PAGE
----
Va. GOP Gubernatorial Hopefuls Play Nice at First Debate - WBOC-TV 16, Delmarvas News Leader, FOX 21 -

Va. GOP Gubernatorial Hopefuls Play Nice at First Debate

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Virginia's GOP candidates for governor squared off in their first debate Saturday in Charlottesville, VA Virginia's GOP candidates for governor squared off in their first debate Saturday in Charlottesville, VA

CHARLOTTESVILLE, Va. (AP/WBOC) - Virginia Republican hopefuls for governor have played nice during their first debate.
    
The candidates avoided attacking each other Saturday at an event in Charlottesville and instead stuck largely to GOP talking points.
    
Corey Stewart, a one-time chairman of President Donald Trump's campaign in Virginia, has blasted former Republican National Committee Chairman Ed Gillespie several times in interviews and social media accounts.
    
But Stewart ignored Gillespie during the debate, which only featured a handful of questions and speaking opportunities.
    
State Sen. Frank Wagner and distillery owner Denver Riggleman are also running.

While agreement was the major theme at the debate, the candidates also touched on some important issues facing the nation -- including mass incarceration, healthcare and addiction. Where the candidates differed, was their personalities, and those came out in their closing statements.

"Others talk, I deliver," said Stewart. "Others talk about illegal immigration, I've done it. Deported 7500 illegal aliens. Others talk about cutting the budget, I've done it. 285 million dollars of spending cuts."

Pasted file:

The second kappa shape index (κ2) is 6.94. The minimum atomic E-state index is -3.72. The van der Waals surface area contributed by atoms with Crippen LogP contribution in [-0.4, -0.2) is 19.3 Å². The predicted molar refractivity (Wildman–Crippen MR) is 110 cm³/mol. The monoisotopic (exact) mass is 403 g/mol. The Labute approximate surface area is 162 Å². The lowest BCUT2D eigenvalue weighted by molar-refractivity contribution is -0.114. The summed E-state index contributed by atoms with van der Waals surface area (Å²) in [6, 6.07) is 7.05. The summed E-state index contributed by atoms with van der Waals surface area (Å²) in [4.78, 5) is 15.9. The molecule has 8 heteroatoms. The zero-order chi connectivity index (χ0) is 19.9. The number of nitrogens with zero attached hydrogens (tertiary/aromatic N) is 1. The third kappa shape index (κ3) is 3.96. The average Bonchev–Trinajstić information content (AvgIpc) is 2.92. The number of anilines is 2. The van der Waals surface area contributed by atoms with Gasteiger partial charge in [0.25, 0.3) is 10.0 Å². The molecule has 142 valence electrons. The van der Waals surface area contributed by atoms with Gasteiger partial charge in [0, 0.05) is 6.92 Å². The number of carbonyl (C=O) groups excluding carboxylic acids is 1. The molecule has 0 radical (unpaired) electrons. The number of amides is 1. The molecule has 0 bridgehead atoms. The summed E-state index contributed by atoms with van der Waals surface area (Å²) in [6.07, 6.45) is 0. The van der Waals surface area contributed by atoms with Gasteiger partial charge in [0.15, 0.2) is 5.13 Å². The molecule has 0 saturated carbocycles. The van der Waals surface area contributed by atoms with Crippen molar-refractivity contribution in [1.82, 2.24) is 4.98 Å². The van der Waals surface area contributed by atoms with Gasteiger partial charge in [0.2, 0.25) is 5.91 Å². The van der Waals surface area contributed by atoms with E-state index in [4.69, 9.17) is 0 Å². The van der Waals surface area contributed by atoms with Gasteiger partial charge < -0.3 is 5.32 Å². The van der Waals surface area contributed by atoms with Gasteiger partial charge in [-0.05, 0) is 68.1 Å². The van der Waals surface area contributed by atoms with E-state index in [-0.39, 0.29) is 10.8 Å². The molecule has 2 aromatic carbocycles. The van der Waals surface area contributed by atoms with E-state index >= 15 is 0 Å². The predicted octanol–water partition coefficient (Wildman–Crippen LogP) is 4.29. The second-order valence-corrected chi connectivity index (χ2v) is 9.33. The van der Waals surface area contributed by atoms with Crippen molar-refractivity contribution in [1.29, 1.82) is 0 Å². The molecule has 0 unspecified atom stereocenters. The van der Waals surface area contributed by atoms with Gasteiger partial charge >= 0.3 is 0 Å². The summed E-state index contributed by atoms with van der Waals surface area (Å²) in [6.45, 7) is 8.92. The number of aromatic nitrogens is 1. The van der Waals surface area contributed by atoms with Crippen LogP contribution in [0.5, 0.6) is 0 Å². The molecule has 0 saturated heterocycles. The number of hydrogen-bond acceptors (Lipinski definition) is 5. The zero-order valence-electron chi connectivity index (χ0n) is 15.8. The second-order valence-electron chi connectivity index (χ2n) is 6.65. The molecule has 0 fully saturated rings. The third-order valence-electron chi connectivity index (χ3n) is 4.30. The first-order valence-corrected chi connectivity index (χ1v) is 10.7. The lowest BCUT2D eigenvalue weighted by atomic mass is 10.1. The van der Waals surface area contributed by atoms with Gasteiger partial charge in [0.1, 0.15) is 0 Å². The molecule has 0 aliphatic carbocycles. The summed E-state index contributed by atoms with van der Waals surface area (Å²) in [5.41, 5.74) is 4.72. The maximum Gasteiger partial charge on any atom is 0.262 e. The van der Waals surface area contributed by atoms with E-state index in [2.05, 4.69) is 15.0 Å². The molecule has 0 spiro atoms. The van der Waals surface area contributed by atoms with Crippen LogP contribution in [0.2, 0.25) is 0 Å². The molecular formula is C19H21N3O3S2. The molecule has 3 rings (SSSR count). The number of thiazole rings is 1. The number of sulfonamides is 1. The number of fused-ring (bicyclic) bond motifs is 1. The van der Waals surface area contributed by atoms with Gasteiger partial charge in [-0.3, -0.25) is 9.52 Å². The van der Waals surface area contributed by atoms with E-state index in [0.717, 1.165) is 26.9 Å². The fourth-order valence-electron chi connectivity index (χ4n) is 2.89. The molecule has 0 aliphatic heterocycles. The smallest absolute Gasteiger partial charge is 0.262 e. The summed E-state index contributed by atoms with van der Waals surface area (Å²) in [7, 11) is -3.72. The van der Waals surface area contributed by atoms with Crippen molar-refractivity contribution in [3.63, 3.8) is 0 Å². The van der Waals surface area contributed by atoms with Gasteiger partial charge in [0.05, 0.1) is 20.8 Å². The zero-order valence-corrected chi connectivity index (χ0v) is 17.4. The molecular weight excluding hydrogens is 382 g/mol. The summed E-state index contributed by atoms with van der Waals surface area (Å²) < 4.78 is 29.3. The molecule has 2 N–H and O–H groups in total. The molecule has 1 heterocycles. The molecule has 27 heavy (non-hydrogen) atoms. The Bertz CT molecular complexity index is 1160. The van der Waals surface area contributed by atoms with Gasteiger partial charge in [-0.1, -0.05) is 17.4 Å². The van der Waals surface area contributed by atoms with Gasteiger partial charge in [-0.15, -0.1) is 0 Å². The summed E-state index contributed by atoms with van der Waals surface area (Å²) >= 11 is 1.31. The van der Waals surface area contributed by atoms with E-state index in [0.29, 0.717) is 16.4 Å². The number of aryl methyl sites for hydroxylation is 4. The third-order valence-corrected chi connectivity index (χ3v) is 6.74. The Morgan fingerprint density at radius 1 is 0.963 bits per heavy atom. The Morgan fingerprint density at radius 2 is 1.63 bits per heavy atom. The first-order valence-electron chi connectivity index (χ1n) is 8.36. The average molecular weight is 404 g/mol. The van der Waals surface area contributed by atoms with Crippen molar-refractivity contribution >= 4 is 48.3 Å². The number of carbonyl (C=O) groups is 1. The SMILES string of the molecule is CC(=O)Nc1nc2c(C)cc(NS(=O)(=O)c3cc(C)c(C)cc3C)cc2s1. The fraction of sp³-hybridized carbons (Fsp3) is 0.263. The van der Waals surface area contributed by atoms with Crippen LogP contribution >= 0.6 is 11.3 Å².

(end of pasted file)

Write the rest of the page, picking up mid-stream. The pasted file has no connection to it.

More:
"We need to cut taxes. We need to repeal antiquated regulations, "said Gillespie. "We need to reform our education system to meet the needs of the workforce of today and the future. And I will put forward a sweeping plan to do that and get Virginia moving again." 

"A vision where all parts of Virginia are hitting on all eight cylinders. All parts of Virginia are producing," said Sen. Wagner. "For too long we've been treating symptoms in Richmond, symptoms of a bad economy and not treating an economy." 

"The Virginia way doesn't like bullies," said Riggleman. "The Virginia way is about liberty, and it's about freedom. We have been bullied, I think a lot of you out there also by government. That is why I'm up here running today." 
    
Virginia's widely watched contest for governor is seen by many as a potential referendum on Trump's first year in office and an early test of opposition groups aligned against him.
 

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